- Cape student sues, accuses school officials of slamming her to ground multiple times (04/28/16)48
- Neelys Landing man shot, killed by highway patrol trooper after traffic stop (05/01/16)43
- Bob Evans restaurant in Cape Girardeau among chain's 21 closings (04/26/16)9
- Missouri House votes to allow concealed weapons without permits (04/28/16)8
- Police report filed, but no charges in incident at Cape Central (04/29/16)40
- 2016 All-Missourian Boys Basketball (04/29/16)
- Statement: Man says copsí good work drove him to grow his own marijuana (05/01/16)1
- Two hurt in motorcycle wreck on Interstate 55 (04/25/16)1
- Senator introduces bill for I-57 that would connect Sikeston with Little Rock (04/28/16)4
- River Ridge Winery changes hands (05/02/16)
New Yorkers act out favorite scenes at 'movieoke'
NEW YORK -- Remember the scene from "When Harry Met Sally ..." when Billy Crystal and Meg Ryan are sitting at the diner? Or when Jack Nicholson exclaims "You can't handle the truth!" to Tom Cruise in "A Few Good Men"?
Or how about the dance number in "Flashdance" when Jennifer Beals gyrates around in leg warmers to the song "Maniac"?
Anastasia Fite knows them all -- and acts them out on stage at "movieoke," which is essentially like karaoke but with movie scenes instead of songs.
Fite, 24, runs the event out of a campy little theater called the Den of Cin in downtown Manhattan on Wednesday nights.
"I can't karaoke," she said. "Film is my thing, which is why I had to create movieoke."
Fite said she once made a film in school where the main character could only communicate in movie lines, and after she became manager at the Den, which also shows independent films, she had the idea of having people act their favorite scenes on stage.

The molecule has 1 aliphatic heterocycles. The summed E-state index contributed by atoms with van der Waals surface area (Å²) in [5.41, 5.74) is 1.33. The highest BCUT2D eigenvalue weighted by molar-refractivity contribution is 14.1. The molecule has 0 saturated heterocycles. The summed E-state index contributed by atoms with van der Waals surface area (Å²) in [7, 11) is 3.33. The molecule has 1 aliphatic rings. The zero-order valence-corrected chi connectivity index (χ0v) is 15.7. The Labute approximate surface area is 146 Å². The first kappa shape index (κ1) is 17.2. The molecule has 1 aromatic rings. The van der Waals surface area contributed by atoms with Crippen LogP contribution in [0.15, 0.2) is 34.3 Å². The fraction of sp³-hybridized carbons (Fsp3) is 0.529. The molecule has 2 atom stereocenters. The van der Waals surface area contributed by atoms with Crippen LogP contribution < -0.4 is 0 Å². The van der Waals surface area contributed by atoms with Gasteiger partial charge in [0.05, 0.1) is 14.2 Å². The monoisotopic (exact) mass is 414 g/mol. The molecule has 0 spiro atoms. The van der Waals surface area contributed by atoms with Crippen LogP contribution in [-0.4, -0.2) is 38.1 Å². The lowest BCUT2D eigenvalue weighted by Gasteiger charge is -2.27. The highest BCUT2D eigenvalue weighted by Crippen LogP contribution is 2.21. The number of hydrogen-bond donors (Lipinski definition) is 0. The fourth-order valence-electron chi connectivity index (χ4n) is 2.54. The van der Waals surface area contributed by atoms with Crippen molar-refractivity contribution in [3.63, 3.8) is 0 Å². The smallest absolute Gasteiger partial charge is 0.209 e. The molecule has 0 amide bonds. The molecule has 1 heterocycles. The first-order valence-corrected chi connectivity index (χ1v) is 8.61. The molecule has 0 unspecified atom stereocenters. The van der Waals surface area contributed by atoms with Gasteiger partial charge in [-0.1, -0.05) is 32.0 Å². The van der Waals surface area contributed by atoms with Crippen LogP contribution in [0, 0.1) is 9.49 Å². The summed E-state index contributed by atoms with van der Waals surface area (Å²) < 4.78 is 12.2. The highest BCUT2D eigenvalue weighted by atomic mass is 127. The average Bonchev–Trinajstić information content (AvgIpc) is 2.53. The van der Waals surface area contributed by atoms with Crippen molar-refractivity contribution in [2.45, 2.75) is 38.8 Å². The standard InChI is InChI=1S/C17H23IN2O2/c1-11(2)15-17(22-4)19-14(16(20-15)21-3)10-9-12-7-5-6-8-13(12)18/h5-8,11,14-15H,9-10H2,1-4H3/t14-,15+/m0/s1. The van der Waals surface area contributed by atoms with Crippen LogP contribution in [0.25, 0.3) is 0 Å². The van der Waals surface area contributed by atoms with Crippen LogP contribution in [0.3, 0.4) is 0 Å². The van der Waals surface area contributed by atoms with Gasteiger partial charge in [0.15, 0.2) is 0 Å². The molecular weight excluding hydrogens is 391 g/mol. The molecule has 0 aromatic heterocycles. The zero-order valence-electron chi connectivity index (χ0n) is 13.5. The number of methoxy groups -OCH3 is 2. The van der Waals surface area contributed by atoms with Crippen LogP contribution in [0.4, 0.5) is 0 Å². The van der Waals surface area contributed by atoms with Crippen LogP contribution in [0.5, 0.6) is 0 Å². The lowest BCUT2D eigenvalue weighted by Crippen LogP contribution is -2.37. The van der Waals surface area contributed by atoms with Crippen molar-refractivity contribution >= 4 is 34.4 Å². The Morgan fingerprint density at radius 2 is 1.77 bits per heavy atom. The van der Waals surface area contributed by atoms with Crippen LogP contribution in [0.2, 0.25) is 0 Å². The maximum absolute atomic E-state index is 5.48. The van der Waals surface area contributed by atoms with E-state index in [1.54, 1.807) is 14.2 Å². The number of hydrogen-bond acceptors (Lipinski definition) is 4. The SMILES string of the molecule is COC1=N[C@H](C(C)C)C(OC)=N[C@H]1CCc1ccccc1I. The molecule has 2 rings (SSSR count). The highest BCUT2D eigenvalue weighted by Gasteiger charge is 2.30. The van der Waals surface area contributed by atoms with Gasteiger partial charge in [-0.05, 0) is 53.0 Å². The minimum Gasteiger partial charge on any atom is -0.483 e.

The process is pretty rudimentary. Fite has patrons write down which scene they want to do, she runs to the adjacent video store to get the DVDs, and cues it up. The process takes about 10 minutes.
St. Louis adds movioke
The movie flickers against a small screen, and the actors stand in front, with the scene projected on them, reading subtitles from a monitor that's set up on a table. Some people bring their friends on stage to act with them; others do all the characters. There's no admission, and people can bring in their own copies of films if they choose.
The most requested scenes come from '80s flicks such as "Breakfast Club," and "Pretty In Pink," though Fite said some people do old movies like "Casablanca."
Movieoke might be there for you before long: The idea is spreading. In St. Louis, a little coffee shop and video store called Farrago started its own version a few weeks ago, and an Internet search returns hundreds of movieoke hits.
On a recent Wednesday at the Den, the tiny space was packed with mostly younger hipsters, although there were a few men in business suits. Capacity is 50, and Fite said usually she'll see about 80 people on a given Wednesday.
Dave Rubaltelli, an ophthalmologist in New York, heard about the event from friends and was making his acting debut.
"I talk about movies all the time. We all sit around and say 'Oh did you see this?' So this seems like a fun way to spend a night," he said. "But I'm a little nervous."
Rubaltelli, 29, did a scene from "Trading Places" with Dan Akroyd. He was pretty stiff going up there, but he loosened up once the scene came on and he affected different accents for the two characters in the scene.
Others, like Matt Dujnic, 29, have been doing movieoke since its inception in October and are sort of house celebrities.
Dujnic did a hilarious rendition of "Evil Dead II" with no lines, where a man's hand is possessed. He worked up a sweat by flinging himself around the stage, using paper plates for props, and the backdrop screen as part of the scene, eliciting cheers from the audience.
But the real master was Fite, who took off her shoes and danced around to the "Maniac" scene from "Flashdance." She had every move down.
The process needs a bit of refining. Currently Fite turns down the sound so the actors can perform, but the silence is a bit awkward, and the audience needs to participate more. The down time between scenes can be a bit long, and it's difficult for people to hold audience attention with no props or others on stage.
On The Net: